UQ Thinking Schools Network

The Thinking Schools Network (TSN) is a professional development network designed to create education leaders in Teaching for Thinking.

The TSN draws on the deep professional experience and pedagogical leadership of the UQCTP. Launched in 2017,  the TSN now comprises more than 700 members from over 130 educational institutions across Australia, the USA, and Canada. 

Program structure

Subscription to the TSN is on a yearly basis. Participation to the program includes compulsory as well as optional modules:

Foundational units
  • Online induction
  • Two-day professional development workshop
Optional units
  • Shared practice sessions
  • Masterclasses
  • Webinars
  • Online activities
Program rationale 

Expertise in teaching is typically represented by descriptive accounts of what excellent teachers do. While this approach has the advantage of allowing us to recognise expertise when it appears, it has the disadvantage of inviting mimicry. Descriptive accounts of expertise are not optimal for creating expertise in others or for understanding why some process or strategy works. What we really need to know is what (and how) excellent teachers think. Knowing what they think helps explain why they do what they do and this knowledge can be used to develop the understanding of the novice — and the merely experienced — on their own path to expertise. It is characteristic of expertise, particularly in cognitively complex domains, that expert knowledge is organised into schemata that collectively represent the understanding of the expert. These schemata include knowledge of the types of problems typical of the domain and how they are most effectively and efficiently solved within it.This professional development program offers such a schematic representation of the nature of expertise in teaching for thinking.

Since schemata are comprised of elements and their interrelationships, the first part of the program outlines what key elements are constituent of the expert schema of teaching for thinking and how these elements are interrelated. The explicit elements of the schema are rendered diagrammatically; these include subject area content, cognitive skills and the values and virtues of inquiry. Cognitive skills can be thought of as ‘things we do with knowledge’ (including to create new knowledge) and include well-established skills such as justification, evaluation, analysis and synthesis. These skills make up, in large part, the type of thinking we seek to improve educationally.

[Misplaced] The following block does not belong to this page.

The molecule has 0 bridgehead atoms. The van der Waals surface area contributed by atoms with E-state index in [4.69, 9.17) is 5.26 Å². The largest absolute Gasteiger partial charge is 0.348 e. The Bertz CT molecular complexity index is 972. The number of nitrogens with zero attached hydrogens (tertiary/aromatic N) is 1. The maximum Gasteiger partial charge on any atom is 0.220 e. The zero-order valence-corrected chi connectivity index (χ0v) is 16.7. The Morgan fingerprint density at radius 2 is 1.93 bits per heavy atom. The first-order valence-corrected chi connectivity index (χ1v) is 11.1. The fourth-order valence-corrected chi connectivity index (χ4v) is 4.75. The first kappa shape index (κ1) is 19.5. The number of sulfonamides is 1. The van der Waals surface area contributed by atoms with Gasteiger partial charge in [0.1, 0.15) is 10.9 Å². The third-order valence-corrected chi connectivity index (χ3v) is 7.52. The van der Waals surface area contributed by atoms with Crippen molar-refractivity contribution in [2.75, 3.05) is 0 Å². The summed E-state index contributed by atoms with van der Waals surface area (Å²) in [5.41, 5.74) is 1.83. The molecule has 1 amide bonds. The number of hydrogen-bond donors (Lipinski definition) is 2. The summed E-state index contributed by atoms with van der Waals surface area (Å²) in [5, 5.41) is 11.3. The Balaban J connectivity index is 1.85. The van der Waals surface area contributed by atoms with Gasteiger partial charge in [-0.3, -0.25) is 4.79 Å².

Since a skill cannot be improved without feedback, it is also necessary to evaluate thinking so that such feedback can be provided. As the core of the word ‘evaluate’ is ‘value’, it is therefore also necessary to come to an understanding of what we value in good thinking. The program outlines what we value in thinking to allow for the establishment of a selection of criteria for evaluating thinking. In providing the schematic structure of teaching for thinking, a potential means of developing a range of virtues of inquiry also becomes possible. While virtues have a significant profile in many educational institutions, the manner by which they can be developed is less overt. The schema provides a pathway for the development of those inquiry virtues, providing a line of sight from each individual learning experience to the sort of character we wish for our students in the years to come: a pedagogical outcome of the highest importance.

Having established the schematic structure of expertise in teaching for thinking, how this knowledge can be utilised in the classroom is discussed and modelled, with a range of instantiations of the principles and understandings of the schema provided.

Map of participating schools

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Being part of the Aspiring Thinkers Network has really helped me to bring thinking to the fore in my classroom. I’ve learned efficient and practical ways to increase the focus on student thinking. This has helped to raise student attention, engagement and collaboration, and allowed me to get a clearer picture of each student’s developing understanding in my Mathematics and Science classrooms.

- Teacher, The Gap State High School

The Aspiring Thinkers Network has helped our teachers to increase the focus on student thinking in their classrooms.  Professional development delivered by experts in the field, along with the professional collaboration among members of the network has helped our staff implement practical strategies to raise student engagement and increase opportunities for feedback.  Our teachers now have more opportunities available to make informal assessments of the progress being made by individual students.

- School leader, The Gap State High School

Teachers are starved with regard to professional development. It is so rare to have an experience like this one. This is the best PD I have ever attended.

- Teacher, ATN US node

You can tell these people [UQCTP facilitators] want to be there. It makes you want to be in their class and even take an ambulance to get there if necessary.

- Teacher, ATN US node

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